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Restaurant Business

New Deep Ellum Social Entertainment Concept Eyes Nationwide Expansion

Electric Shuffle opened its first American location this month, and its U.S. CEO, a former Topgolf exec, says he could open up to 100 in the next 10 years.
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Electric Shuffle's technology was designed by Jason Dale, who previously worked with NASA and Range Rover.
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New Deep Ellum Social Entertainment Concept Eyes Nationwide Expansion

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The leader of a shuffleboard-based entertainment and bar concept, Electric Shuffle, has big plans to take it nationwide in the next decade.

The concept lets teams of up to 20 people to play four versions of shuffleboard, prompting them through each game and scoring players using cameras that track puck placement—much like the technology used at bowling alleys. Seven private event venue spaces cater to even larger groups.

The camera technology was developed by Jason Dale, technology director at London-based parent company, Red Engine, who has experience with NASA and Range Rover.

The new venue features 17 shuffleboard tables and two custom bars. (Electric Shuffle)

Red Engine operates two Electric Shuffle locations in the United Kingdom and 10 locations of a similar electronic dart concept across both the U.K. and the U.S, called Flight Club. When leadership was looking to bring the reimagined shuffleboard concept stateside, it tapped Gene Ball, a former Topgolf exec originally from Long Island, to be CEO of Electric Shuffle USA.

Gene Ball

“Being in Dallas, as such a great incubator for hospitality, I knew this is where we wanted to launch the brand,” Ball said.

Ball moved to Dallas to develop emerging concepts for Topgolf as senior manager of business strategy, after working in the consulting space in New York. He is the man behind Topgolf’s small market concept—a redesign of the game to bring it to new areas nationwide—as well as Lounge, a Seattle concept utilizing Topgolf’s simulation technology. Both launched in 2020.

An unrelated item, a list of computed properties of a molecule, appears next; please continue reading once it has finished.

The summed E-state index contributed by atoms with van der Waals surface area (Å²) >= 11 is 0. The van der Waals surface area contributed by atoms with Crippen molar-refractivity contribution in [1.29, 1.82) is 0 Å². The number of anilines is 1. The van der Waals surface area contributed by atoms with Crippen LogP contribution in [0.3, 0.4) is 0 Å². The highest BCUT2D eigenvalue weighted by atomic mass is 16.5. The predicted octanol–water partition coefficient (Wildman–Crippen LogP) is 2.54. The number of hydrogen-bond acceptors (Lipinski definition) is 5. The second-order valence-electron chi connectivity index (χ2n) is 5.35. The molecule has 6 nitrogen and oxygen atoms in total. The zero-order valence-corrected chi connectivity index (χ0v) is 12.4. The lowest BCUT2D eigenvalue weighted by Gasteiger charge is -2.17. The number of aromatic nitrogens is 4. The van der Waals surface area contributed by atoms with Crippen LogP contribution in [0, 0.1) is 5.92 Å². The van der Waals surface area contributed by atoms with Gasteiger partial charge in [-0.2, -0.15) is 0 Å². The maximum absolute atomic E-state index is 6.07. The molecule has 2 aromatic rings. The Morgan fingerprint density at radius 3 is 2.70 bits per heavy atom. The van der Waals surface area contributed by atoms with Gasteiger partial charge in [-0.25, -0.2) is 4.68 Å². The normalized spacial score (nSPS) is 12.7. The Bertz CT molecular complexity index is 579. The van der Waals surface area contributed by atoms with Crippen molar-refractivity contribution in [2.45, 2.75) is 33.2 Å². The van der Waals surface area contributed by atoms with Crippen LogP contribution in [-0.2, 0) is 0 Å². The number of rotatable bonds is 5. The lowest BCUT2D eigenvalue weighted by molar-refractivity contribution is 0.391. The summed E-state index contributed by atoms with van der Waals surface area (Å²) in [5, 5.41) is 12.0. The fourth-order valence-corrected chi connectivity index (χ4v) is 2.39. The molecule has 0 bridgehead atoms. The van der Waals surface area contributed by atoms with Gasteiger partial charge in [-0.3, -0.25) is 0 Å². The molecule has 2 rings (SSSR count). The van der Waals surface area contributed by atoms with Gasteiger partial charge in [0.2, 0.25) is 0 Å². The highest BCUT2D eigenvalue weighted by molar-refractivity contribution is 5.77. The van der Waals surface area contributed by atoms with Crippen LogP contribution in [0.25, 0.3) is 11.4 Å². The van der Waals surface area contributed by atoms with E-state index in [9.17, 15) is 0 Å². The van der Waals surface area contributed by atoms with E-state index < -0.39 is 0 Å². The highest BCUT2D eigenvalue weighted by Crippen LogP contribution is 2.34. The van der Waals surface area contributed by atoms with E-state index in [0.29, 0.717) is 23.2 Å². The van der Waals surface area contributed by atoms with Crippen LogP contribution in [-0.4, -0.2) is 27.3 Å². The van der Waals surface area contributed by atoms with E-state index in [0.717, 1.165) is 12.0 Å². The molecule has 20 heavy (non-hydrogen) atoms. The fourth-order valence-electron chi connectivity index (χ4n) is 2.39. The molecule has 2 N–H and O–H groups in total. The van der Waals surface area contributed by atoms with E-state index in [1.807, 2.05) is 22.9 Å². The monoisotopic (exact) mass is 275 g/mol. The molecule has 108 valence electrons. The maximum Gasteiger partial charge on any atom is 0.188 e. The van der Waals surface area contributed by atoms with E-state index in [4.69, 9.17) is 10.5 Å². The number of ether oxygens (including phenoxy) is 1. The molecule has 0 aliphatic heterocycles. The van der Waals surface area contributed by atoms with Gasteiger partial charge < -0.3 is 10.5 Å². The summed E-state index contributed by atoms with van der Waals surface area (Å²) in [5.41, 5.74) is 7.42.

“I like to say I learned a lot about everything, but not too much about anything,” he said.

He left Topgolf after two-and-a-half years, flying out to meet execs from Red Engine in London just two weeks before the pandemic shutdown. The group moved ahead with plans, and chose Deep Ellum as the spot for the brand’s U.S. headquarters.

“There’s something about the soul and identity of this neighborhood with its arts community and music that I’ve always loved ever since I moved down here,” Ball said. “Our company and brand can definitely add to the neighborhood here and really bring it something different while still keeping our building and our design true to the neighborhood and also call it our home.”

The location on Elm Street opened in November, showcasing interior design and a menu executed in-house by Red Engine’s London team. Chef Tom Morgan spent ample effort Americanizing the menu, which features small bites, shareable plates, pizzas, burgers, and sandwiches.

Red Engine’s London chef, Tom Morgan, adapted the menu to fit American tastes.

From here, Ball would like to scale Electric Shuffle nationwide. His first stop? Austin, where the brand has already signed for a location on Rainey Street that will open in summer 2022.

“Electric Shuffle in Austin will look completely different than Electric Shuffle in Dallas,” Ball says. “Our goal is not to be a copy and paste brand.” He aims to study each new market and adapt the design aesthetic and menu to cater to each city’s unique feel.

Next, Ball is eyeing Nashville, Denver, Phoenix, Chicago, and Atlanta, with the hope of launching a third location by the end of 2022.

“Then, we’ll see the growth plans after that and start our expansion in 2023 at a more rapid pace,” he said.

In the next five to 10 years, Ball believes the U.S. market could support 75 to 100 Electric Shuffles nationwide. All operations would remain entirely in-house under Red Engine, and eventually, North Texas would house two or three more of those locations.

“We can go up into North Dallas, and then also Fort Worth as well, without cannibalizing ourselves too much,” Ball said.

For now, he is focused on building out new markets before expanding the company’s American epicenter.

“We want to get out of Texas a little bit and just see how the rest of the U.S. likes it before we come back to Dallas,” Ball said.

Ball says each new venue will be adapted to the neighborhood’s vibe.

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